Bradley Taunt
UI & UX Developer

Using HTML Validator Badges Again


There was a time on the Internet when websites wore badges of honor, declaring that their code was semantic and followed the W3C guidelines. The validators we used weren't great (and still aren't perfect) but they represented a community that took pride in caring about the quality of their work. I think it's time we bring HTML badges back.

Getting the flaws out of the way

Of course, there were reasons why these badges slowly faded out of popularity. Some of the reasoning made sense, but most felt like a stretch in logic from my perspective. I always looked at it as a “the good outweighs the bad”.

Jukka Korpela’s post way back in 2003, HTML validation is a good tool but just a tool, highlighted a lot of problems with relying so heavily on these HTML validators. I suggest you give it a read if this kind of thing interests you. I found it fascinating, even though I disagree with most of the points he makes.

Some negatives used to dismiss HTML badges:

“Nobody puts baby badges in a corner”

A large of amount of designers / developers tend to forget that there are new people entering our industry everyday and they might not be as well versed in the basics of the web (HTML & CSS specifically). Since so many newcomers start out with JavaScript frameworks or jump onto pre-existing projects, they don’t always grasp the core foundation of valid markup. Some frameworks even break basic standards for visuals or easier development environments - setting their initial expectations that ugly semantics is acceptable code. The ends justify the means, etc.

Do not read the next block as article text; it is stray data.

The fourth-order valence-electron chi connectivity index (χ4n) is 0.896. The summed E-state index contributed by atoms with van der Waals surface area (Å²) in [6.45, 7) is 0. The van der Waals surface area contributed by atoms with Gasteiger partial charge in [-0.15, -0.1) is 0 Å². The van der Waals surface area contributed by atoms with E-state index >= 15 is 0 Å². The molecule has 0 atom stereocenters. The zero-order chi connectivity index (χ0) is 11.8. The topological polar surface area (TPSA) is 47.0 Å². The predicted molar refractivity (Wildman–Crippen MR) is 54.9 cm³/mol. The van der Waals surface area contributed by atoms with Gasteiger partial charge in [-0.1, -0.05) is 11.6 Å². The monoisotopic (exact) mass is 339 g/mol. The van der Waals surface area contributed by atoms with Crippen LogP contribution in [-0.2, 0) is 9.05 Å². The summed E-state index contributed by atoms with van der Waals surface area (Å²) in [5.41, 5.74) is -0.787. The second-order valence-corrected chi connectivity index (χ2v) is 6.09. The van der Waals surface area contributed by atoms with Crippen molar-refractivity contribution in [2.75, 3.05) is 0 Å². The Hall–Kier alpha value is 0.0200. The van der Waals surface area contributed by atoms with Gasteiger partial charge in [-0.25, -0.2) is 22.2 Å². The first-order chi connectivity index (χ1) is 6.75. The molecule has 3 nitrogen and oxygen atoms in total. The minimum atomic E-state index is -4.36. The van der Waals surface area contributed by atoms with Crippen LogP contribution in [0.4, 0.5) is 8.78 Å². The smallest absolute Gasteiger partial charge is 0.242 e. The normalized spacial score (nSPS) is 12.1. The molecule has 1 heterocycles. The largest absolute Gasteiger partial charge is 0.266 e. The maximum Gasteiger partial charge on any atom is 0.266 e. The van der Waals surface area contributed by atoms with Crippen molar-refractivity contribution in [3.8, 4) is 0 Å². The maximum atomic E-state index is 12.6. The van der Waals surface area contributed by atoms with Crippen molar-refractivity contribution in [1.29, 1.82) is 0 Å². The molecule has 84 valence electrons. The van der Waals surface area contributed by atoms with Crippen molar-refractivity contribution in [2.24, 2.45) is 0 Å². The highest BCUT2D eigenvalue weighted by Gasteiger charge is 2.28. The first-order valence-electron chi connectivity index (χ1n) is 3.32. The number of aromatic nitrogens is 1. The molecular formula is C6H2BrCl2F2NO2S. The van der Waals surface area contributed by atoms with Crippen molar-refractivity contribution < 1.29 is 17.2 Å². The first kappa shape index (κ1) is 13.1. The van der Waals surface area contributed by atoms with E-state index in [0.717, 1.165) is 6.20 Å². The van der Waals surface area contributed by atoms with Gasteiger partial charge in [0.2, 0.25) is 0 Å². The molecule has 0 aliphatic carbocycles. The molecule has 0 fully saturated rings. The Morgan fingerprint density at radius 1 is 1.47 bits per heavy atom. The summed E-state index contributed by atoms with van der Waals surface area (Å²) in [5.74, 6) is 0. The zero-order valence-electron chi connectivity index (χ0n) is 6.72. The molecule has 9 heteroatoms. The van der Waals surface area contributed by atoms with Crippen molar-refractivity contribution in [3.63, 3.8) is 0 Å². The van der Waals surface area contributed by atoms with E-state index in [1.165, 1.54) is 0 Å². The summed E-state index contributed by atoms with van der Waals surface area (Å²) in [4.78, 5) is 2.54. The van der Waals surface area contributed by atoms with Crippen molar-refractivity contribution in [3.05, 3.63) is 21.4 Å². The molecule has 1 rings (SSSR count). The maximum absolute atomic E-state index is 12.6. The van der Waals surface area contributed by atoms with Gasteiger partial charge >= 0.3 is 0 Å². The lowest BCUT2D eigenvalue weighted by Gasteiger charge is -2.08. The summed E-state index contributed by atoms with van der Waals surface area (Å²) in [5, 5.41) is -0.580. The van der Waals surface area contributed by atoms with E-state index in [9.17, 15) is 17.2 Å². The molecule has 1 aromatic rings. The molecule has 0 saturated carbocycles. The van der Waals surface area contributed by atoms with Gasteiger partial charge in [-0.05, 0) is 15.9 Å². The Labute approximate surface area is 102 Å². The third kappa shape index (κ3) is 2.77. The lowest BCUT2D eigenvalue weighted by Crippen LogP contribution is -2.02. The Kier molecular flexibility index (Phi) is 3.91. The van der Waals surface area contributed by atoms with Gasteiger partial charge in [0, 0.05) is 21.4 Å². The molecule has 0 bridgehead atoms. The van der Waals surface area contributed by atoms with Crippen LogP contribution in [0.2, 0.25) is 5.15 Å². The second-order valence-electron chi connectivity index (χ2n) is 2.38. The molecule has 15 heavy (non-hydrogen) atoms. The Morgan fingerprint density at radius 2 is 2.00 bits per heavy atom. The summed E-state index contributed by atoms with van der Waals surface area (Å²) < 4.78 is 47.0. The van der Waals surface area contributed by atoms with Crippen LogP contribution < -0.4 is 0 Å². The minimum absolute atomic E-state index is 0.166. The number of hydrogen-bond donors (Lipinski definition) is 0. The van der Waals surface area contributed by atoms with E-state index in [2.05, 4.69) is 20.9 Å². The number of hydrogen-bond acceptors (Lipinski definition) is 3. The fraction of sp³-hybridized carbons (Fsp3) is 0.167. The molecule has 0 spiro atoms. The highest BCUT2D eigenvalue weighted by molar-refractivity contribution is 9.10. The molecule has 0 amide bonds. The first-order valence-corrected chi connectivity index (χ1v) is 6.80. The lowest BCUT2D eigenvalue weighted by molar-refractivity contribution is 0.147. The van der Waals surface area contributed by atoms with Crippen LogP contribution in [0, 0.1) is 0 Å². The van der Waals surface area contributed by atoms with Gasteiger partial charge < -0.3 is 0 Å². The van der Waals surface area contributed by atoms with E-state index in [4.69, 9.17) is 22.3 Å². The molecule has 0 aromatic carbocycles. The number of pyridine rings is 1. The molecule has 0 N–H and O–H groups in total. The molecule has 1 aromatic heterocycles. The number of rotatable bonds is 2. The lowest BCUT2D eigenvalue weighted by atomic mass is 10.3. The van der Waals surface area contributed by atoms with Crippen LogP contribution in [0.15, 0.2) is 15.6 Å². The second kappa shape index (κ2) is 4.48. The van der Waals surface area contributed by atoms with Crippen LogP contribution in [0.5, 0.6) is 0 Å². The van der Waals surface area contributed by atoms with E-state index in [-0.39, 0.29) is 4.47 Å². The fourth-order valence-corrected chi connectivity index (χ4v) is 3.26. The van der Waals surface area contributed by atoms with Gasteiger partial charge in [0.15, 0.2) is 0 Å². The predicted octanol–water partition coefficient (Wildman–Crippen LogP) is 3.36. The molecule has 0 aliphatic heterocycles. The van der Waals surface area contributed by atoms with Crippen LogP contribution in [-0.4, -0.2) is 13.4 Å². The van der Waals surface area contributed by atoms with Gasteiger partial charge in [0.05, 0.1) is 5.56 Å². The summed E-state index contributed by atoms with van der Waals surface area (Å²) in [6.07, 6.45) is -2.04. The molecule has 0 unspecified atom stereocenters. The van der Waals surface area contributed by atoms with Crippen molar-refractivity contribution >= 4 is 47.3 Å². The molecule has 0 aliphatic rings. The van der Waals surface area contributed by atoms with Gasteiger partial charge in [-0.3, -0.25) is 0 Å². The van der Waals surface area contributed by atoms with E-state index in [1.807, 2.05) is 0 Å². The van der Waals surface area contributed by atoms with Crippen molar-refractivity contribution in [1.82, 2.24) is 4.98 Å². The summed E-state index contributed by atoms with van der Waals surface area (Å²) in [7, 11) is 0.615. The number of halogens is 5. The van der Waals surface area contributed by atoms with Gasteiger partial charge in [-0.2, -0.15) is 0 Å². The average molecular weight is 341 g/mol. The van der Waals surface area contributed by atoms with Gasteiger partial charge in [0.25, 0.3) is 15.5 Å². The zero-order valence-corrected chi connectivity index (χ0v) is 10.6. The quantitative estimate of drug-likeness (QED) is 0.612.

Guiding first-timers towards HTML validators let’s them rethink their structure when building products or at least give some forethought to their outputted code. We, the more verteran members of the community, have the knowledge of proper semantics since we grew our careers around this “trend”. We shouldn’t assume newbies have the same understanding. The basics are important.

Open source HTML5 badge

Since the W3C doesn’t officially produce any badges for HTML5 validation 1, I’ve gone ahead and open sourced SVG and PNG versions of a badge based off the current W3C designs. You can see the two colored examples below (SVG):

HTML5 Validator Badge HTML5 Validator Badge Blue

You can check out the Github repo: HTML5 Valid Badge

If you decide to use these badges, be sure to link these images to your valid passing URL (html5.validator.nu). You can see an example of the link in the footer of this website.

Please feel free to reach out and share your websites / projects that pass as valid HTML and include an HTML valid badge. I’d love to check them out!

Footnotes

1 Interview with Mike Smith: “There won’t be any proper Valid HTML5 icon forthcoming, so if you’d like to use one in your content, you’ll probably need to create one on your own.”